On July 14, 1789, a crowd of French citizens began to gather in front of the Bastille, an armory and political prison in the heart of Paris. The massive and disturbing structure was seen by French citizens as a symbol of the authoritarian rule of the monarchy. The governor of the Bastille, Bernard-René Jourdan de Launay, invited some protest leaders inside to negotiate.
As the negotiations dragged on, the crowd stirred. Members of what was then a sort of crowd scaled the walls of the Bastille and lowered the drawbridge. They then burst in. De Launay ordered his troops to shoot at the crowd. Nearly 100 revolutionaries were killed in the siege. The tide changed when the French Guard arrived and joined the revolutionaries, unleashing cannon fire on the Bastille and forcing de Launay to surrender.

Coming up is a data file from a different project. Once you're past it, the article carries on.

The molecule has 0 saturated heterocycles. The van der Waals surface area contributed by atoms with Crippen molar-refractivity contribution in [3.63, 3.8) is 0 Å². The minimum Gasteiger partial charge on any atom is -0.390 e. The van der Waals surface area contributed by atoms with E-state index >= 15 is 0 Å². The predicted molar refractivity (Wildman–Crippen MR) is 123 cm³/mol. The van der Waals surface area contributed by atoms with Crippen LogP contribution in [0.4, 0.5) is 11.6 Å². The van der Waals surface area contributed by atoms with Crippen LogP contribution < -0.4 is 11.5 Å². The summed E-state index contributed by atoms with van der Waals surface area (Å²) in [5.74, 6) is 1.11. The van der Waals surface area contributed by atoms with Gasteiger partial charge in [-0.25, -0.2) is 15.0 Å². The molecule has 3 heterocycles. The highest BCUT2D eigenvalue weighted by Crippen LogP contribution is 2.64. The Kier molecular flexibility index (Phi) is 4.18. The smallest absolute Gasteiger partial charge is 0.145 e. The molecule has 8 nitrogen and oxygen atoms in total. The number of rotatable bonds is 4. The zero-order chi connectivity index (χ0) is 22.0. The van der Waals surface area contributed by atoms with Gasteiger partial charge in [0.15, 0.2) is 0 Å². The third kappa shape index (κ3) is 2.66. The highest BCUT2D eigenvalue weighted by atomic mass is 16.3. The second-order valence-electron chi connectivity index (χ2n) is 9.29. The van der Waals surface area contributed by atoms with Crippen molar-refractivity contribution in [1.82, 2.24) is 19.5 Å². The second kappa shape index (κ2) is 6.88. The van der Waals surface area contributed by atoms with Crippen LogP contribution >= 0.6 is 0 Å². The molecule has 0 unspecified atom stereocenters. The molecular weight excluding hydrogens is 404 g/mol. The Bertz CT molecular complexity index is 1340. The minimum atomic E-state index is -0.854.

The Bastille was systematically demolished and the capture of the fortress was both an inflection point for the revolution and a symbol of the violence that characterized it, violence which reached its climax with the Reign of Terror a few years later. In 1790, a large event known as the Fête de la Fédération was held to celebrate the revolution. Now known as the Fête Nationale or Bastille Day, it is celebrated with traditional festivals, a massive military parade and other festivities. These places are rich in the history of this tumultuous time, and the perfect places to learn more.